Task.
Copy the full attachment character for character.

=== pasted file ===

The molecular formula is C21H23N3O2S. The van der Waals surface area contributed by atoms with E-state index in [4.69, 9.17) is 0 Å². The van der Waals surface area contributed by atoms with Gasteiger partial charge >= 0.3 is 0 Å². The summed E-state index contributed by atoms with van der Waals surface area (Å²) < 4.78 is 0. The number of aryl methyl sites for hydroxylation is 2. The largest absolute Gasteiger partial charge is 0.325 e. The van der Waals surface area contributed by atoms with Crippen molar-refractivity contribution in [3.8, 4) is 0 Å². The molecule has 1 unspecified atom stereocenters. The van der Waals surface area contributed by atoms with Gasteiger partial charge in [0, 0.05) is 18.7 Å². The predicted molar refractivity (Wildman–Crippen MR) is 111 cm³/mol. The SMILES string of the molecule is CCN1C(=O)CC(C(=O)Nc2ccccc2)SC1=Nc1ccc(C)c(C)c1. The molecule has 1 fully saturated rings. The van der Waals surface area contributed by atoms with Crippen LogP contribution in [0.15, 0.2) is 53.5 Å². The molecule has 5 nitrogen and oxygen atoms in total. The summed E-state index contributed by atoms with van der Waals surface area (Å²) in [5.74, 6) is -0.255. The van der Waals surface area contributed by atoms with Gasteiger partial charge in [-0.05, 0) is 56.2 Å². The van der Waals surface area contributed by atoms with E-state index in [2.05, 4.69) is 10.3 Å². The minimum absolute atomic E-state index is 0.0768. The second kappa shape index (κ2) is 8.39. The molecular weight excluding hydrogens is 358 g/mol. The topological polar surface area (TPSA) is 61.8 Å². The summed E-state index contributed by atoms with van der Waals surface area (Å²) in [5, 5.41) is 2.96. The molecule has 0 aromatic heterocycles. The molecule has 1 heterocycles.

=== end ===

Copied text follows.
The molecular formula is C21H23N3O2S. The van der Waals surface area contributed by atoms with E-state index in [4.69, 9.17) is 0 Å². The van der Waals surface area contributed by atoms with Gasteiger partial charge >= 0.3 is 0 Å². The summed E-state index contributed by atoms with van der Waals surface area (Å²) < 4.78 is 0. The number of aryl methyl sites for hydroxylation is 2. The largest absolute Gasteiger partial charge is 0.325 e. The van der Waals surface area contributed by atoms with Crippen molar-refractivity contribution in [3.8, 4) is 0 Å². The molecule has 1 unspecified atom stereocenters. The van der Waals surface area contributed by atoms with Gasteiger partial charge in [0, 0.05) is 18.7 Å². The predicted molar refractivity (Wildman–Crippen MR) is 111 cm³/mol. The SMILES string of the molecule is CCN1C(=O)CC(C(=O)Nc2ccccc2)SC1=Nc1ccc(C)c(C)c1. The molecule has 1 fully saturated rings. The van der Waals surface area contributed by atoms with Crippen LogP contribution in [0.15, 0.2) is 53.5 Å². The molecule has 5 nitrogen and oxygen atoms in total. The summed E-state index contributed by atoms with van der Waals surface area (Å²) in [5.74, 6) is -0.255. The van der Waals surface area contributed by atoms with Gasteiger partial charge in [-0.05, 0) is 56.2 Å². The van der Waals surface area contributed by atoms with E-state index in [2.05, 4.69) is 10.3 Å². The minimum absolute atomic E-state index is 0.0768. The second kappa shape index (κ2) is 8.39. The molecular weight excluding hydrogens is 358 g/mol. The topological polar surface area (TPSA) is 61.8 Å². The summed E-state index contributed by atoms with van der Waals surface area (Å²) in [5, 5.41) is 2.96. The molecule has 0 aromatic heterocycles. The molecule has 1 heterocycles.